Tracking Race Relations in New Zealand: Tūi Tūi Tuituiā 2014
The Human Rights Commission’ s (HRC) (2014) Tūi Tūi Tuituiā report is a unique and useful resource that provides a structured annual overview of key developments in race relations. Written in a readable form, beautifully laid out and illustrated, it examines the areas of human rights reporting, trends in racial discrimination complaints and progress on addressing racial inequities. It documents patterns in religious diversity, migration, resettlement, language retention and media monitoring. Furthermore it provides convenient updates on Waitangi Tribunal settlements and profiles relevant local diversity research.
A highlight from this year’s report was the HRC’s call for a longer conversation on constitutional reform (Constitutional Advisory Panel, 2013) and their clear endorsement of a Tiriti o Waitangi based constitution. The report noted the positive work being done by Aotearoa Matike Mai, Peace Movement Aotearoa, the Quakers and the Rowan Partnership (2012) amongst others to deepen constitutional conversations in pursuit of equity and justice.
In the context of human rights reporting, Tūi Tūi Tuituiā provides a clear overview of what from a Committee on the Elimination of Racial Discrimination’s (CERD)(2013) perspective New Zealand is getting right and wrong in relation to compliance with our international obligations (United Nations, 1966). Although CERD’s criticism of the recent restructuring of the HRC and the disestablishment of race relations specific roles is noted, no further explanation or justification was offered for this unpopular development. I wish HRC well in their on-going efforts to become a Tiriti-based organisation.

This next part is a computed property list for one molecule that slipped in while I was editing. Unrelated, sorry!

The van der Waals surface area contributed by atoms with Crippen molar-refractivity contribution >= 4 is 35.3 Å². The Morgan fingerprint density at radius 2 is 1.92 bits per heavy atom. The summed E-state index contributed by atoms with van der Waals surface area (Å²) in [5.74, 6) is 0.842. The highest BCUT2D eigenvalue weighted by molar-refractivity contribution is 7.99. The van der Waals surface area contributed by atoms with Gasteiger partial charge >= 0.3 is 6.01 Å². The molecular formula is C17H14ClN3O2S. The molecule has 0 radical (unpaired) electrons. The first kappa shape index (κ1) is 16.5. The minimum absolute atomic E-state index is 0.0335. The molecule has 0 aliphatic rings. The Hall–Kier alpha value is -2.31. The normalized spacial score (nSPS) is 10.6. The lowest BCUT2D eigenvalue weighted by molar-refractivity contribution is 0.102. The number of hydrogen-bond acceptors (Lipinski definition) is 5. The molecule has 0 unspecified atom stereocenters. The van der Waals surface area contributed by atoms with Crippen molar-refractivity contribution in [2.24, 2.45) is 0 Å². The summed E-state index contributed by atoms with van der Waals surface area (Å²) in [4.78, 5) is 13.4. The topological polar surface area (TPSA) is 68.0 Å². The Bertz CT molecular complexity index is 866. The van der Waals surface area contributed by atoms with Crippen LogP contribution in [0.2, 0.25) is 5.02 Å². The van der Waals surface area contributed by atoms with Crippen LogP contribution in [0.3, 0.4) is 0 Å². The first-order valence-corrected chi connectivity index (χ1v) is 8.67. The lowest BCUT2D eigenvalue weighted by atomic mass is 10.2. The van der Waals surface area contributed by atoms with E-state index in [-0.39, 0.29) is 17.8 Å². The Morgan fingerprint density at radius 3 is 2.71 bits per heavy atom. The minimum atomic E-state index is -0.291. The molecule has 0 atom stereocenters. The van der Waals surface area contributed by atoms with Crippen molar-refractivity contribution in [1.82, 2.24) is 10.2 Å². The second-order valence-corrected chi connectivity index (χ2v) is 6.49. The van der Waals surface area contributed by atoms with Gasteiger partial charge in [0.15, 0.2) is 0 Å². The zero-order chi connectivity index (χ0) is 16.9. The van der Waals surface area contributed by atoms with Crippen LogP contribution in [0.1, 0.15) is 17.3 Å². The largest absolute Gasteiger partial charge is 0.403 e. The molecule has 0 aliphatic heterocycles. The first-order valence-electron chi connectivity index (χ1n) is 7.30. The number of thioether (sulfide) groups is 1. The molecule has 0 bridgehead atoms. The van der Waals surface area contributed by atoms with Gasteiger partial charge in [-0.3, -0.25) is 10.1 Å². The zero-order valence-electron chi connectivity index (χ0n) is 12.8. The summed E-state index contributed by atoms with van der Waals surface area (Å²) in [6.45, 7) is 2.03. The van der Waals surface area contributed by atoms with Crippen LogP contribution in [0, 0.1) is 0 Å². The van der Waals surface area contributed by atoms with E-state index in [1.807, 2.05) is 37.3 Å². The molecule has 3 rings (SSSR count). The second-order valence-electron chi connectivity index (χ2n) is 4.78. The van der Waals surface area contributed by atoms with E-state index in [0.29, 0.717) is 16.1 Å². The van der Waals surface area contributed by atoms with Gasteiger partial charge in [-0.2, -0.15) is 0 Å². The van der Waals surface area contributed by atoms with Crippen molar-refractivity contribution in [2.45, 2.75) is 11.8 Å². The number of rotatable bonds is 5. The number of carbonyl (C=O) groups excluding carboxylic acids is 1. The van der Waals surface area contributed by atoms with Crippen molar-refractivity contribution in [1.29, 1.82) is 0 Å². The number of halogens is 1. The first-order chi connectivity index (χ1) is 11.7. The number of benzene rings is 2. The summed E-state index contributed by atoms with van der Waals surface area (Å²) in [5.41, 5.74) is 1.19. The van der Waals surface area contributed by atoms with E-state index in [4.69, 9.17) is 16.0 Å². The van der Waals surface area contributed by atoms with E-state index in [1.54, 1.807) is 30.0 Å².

As an independent national human rights organisation this report would be strengthened by clearer disclosure and explanation of where and when there are key points of difference between the New Zealand government and HRC’s position on important matters. I await with interest the release of the new five-year national action plan on human rights. I hope to see a strong line within this plan honouring Te Tiriti o Waitangi and the importance of recognising indigenous rights as fundamental human rights issues.
As an anti-racism activist I welcome HRC’s leadership around challenging structural racism within the administration of the public sector from their unique position of institutional power. I note with some disappointment that it has now been three years since the publishing of their landmark report A Fair go for All (Human Rights Commission, 2011) and it remains unclear what the HRCs next move is in relation to this key area of work. If the pathway forward is unclear why not call relevant stakeholders together, review the evidence at hand, about what we know will make a sustainable difference and take action.
Since the New Zealand government’s dramatic and late endorsement of the International Declaration of the Rights of Indigenous Peoples (United Nations, 2007) the declaration has largely fallen below the radar within dominant discourses. It is reassuring to learn the HRC has been quietly promoting awareness of this important document and exciting to learn a monitoring mechanism is being developed.